Birdman &
Vikki Stone

Marissa Burgess talks to two very different comedians who are keen to unleash their weird crushes, heartaches and tribulations on an unsuspecting audience

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For many people, July is a time spent either in wasp-filled beer gardens or having drizzly picnics. In the comedy world it’s Edinburgh show preview time. Vikki Stone and Markus Birdman are both performing their new shows in advance of the event, proving how diverse the Fringe can be. Both are seasoned comedians but where Stone’s show brims with musical silliness, Birdman’s thrives on the bleak wit of a relationship break-up.

Stone started out as an actor but with a talent for ivory tinkling. Bored of waiting for someone else to give her a big break, she boldly began to turn up at open mic nights with a repertoire of humorous songs. “I thought I’m not just going to sit back and wait. I want to be creative and I want to work so I made it happen for myself,” she insists.

Over the past few years Stone has built a strong following and has gained mainstream exposure, partly thanks to her amorous ode to the silver fox of daytime telly – Phillip Schofield. She even got the chance to serenade him live on This Morning after its producers spotted the song on YouTube. So was there any chance of bundling him into a cupboard for a snog? “No, it was all very business-like. It was get to the studio, do the thing, then go,” she relays with a slight hint of disappointment.

This will be her third Edinburgh show and sadly there’s no room for the Schofield song but there will be some dancing from her dog Bert. Probably. “We put it in the brochure back in February that there’s dog dancing in it and my agent keeps asking how’s it going? The dog is undergoing a training regime but he’s not the cleverest of animals.”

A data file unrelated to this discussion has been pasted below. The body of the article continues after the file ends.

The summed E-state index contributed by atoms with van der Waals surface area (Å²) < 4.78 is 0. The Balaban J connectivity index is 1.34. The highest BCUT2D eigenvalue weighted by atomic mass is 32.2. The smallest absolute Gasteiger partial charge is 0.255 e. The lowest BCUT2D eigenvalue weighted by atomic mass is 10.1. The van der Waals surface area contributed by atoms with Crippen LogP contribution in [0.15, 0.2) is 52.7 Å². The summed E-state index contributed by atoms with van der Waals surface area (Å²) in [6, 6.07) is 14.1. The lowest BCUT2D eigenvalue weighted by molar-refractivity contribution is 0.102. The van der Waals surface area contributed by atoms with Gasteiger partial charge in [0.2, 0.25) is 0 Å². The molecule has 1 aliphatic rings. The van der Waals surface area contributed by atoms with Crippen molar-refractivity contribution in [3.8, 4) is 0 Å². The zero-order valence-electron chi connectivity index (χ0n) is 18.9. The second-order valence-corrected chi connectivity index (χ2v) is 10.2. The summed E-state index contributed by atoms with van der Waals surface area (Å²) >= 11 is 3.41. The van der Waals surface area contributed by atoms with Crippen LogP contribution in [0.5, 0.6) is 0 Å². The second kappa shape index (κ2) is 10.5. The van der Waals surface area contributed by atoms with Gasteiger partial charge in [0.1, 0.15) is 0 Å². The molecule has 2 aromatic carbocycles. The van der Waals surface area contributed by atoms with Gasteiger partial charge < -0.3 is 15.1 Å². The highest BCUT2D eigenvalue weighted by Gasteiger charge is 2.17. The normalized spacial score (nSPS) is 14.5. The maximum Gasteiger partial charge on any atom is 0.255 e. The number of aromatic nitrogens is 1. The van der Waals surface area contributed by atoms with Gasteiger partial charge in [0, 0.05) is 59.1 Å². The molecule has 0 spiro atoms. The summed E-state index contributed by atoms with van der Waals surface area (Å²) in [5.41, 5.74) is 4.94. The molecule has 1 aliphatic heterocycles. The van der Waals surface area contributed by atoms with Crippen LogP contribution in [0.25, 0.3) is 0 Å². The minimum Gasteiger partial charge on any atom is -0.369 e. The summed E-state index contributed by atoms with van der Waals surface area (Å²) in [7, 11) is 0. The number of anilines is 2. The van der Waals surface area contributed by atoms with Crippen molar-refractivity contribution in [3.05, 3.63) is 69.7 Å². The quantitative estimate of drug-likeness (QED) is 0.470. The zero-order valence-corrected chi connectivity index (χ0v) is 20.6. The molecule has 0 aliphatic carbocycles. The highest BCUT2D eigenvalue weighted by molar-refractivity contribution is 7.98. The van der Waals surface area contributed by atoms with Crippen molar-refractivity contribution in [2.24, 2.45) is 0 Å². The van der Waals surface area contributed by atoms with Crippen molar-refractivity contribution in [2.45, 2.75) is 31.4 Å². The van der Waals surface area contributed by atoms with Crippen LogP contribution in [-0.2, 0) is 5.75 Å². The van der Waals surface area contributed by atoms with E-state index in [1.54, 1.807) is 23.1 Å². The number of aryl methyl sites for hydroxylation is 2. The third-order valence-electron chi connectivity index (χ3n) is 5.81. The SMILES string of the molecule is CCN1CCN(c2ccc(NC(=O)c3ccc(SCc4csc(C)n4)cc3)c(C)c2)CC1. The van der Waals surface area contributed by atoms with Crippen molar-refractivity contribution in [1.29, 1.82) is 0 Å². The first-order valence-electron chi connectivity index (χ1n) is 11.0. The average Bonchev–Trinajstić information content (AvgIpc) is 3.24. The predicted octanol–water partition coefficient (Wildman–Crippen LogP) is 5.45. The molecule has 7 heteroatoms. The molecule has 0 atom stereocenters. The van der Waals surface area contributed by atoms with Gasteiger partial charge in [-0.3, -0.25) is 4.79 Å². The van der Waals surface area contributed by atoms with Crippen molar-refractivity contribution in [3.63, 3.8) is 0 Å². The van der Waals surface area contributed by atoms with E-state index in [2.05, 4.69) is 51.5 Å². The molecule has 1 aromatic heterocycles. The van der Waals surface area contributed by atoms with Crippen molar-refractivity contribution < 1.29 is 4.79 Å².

Meanwhile it’s the ninth Edinburgh for former performance poet Birdman and writing a show is proving cathartic for the second year running. He’s had a difficult few years. First off, he had a stroke caused, as it turned out, by a hole in his heart. He’s fine now and last year got a whole show out of it. “People said: ‘How can you make jokes out of that?’ How can I not?

“How can I be in and out of hospital for six months and make jokes about, say, tables? It would be completely ridiculous to write about anything else.”

This year he and his partner of 14 years have split. “It’s an open letter to her really – what I was feeling about the whole thing. It’s a process we’ve all been through. The problem for me has been not making it cliché – the difference between men and women.”

Both acts have a sensible view on the forthcoming festival. Some head to Edinburgh imagining awards and five star plaudits but such high expectations can leave a comedian quivering under a duvet for much of September. Stone and Birdman know exactly what they want from the Fringe and it doesn’t involve the approval of critics or judges.

“I think there’s a lot of status games,” notes Stone. “It’s basically nonsense. Make a good show, make a good poster, spend a bit of money on adverts, then get on with it.”

Birdman adds: “You have your show, your little baby over the year, you pick it up and fling it at Edinburgh and see what happens. It goes the way the gods wish it to go. It’s very random. Audiences will respond to your show most of the time but it’s the system that’s the problem – shows get PR-ed and pimped, sold and pushed.”

As good or bad as an Edinburgh experience is, it’s always good to have plans beyond it in order to stay grounded.

Stone is about to embark on her début tour, whereas Birdman has his eye on a more joy-filled year to fuel next year’s Edinburgh show. “I kinda feel I’m due a pass – I’ve had an interesting couple of years but hopefully I will be able to put it to bed,” he says with a knowing smile.

Markus Birdman & Vikki Stone, 23 July, Unity Theatre, Liverpool

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